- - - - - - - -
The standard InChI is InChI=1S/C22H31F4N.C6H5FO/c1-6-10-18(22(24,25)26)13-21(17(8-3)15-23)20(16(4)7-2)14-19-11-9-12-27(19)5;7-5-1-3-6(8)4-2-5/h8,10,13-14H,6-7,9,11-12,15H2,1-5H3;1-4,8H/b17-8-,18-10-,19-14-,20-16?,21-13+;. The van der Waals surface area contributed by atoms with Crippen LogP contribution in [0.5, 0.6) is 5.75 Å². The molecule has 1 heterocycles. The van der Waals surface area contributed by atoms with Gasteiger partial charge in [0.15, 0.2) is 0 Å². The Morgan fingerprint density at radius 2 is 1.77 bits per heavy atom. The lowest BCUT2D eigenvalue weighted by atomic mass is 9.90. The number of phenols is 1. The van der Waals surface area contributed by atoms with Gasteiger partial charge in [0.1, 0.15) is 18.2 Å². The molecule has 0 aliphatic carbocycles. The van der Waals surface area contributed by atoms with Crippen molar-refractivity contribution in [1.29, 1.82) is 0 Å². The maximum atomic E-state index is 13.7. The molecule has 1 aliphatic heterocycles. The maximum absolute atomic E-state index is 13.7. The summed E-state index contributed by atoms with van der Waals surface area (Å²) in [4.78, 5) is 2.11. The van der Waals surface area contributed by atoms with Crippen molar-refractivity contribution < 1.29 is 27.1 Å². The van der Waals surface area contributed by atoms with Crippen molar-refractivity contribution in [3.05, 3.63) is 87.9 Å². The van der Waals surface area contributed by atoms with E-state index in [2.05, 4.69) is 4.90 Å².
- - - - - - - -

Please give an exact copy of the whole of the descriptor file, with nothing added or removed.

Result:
The standard InChI is InChI=1S/C22H31F4N.C6H5FO/c1-6-10-18(22(24,25)26)13-21(17(8-3)15-23)20(16(4)7-2)14-19-11-9-12-27(19)5;7-5-1-3-6(8)4-2-5/h8,10,13-14H,6-7,9,11-12,15H2,1-5H3;1-4,8H/b17-8-,18-10-,19-14-,20-16?,21-13+;. The van der Waals surface area contributed by atoms with Crippen LogP contribution in [0.5, 0.6) is 5.75 Å². The molecule has 1 heterocycles. The van der Waals surface area contributed by atoms with Gasteiger partial charge in [0.15, 0.2) is 0 Å². The Morgan fingerprint density at radius 2 is 1.77 bits per heavy atom. The lowest BCUT2D eigenvalue weighted by atomic mass is 9.90. The number of phenols is 1. The van der Waals surface area contributed by atoms with Gasteiger partial charge in [0.1, 0.15) is 18.2 Å². The molecule has 0 aliphatic carbocycles. The van der Waals surface area contributed by atoms with Crippen molar-refractivity contribution in [1.29, 1.82) is 0 Å². The maximum atomic E-state index is 13.7. The molecule has 1 aliphatic heterocycles. The maximum absolute atomic E-state index is 13.7. The summed E-state index contributed by atoms with van der Waals surface area (Å²) in [4.78, 5) is 2.11. The van der Waals surface area contributed by atoms with Crippen molar-refractivity contribution < 1.29 is 27.1 Å². The van der Waals surface area contributed by atoms with Crippen molar-refractivity contribution in [3.05, 3.63) is 87.9 Å². The van der Waals surface area contributed by atoms with E-state index in [2.05, 4.69) is 4.90 Å².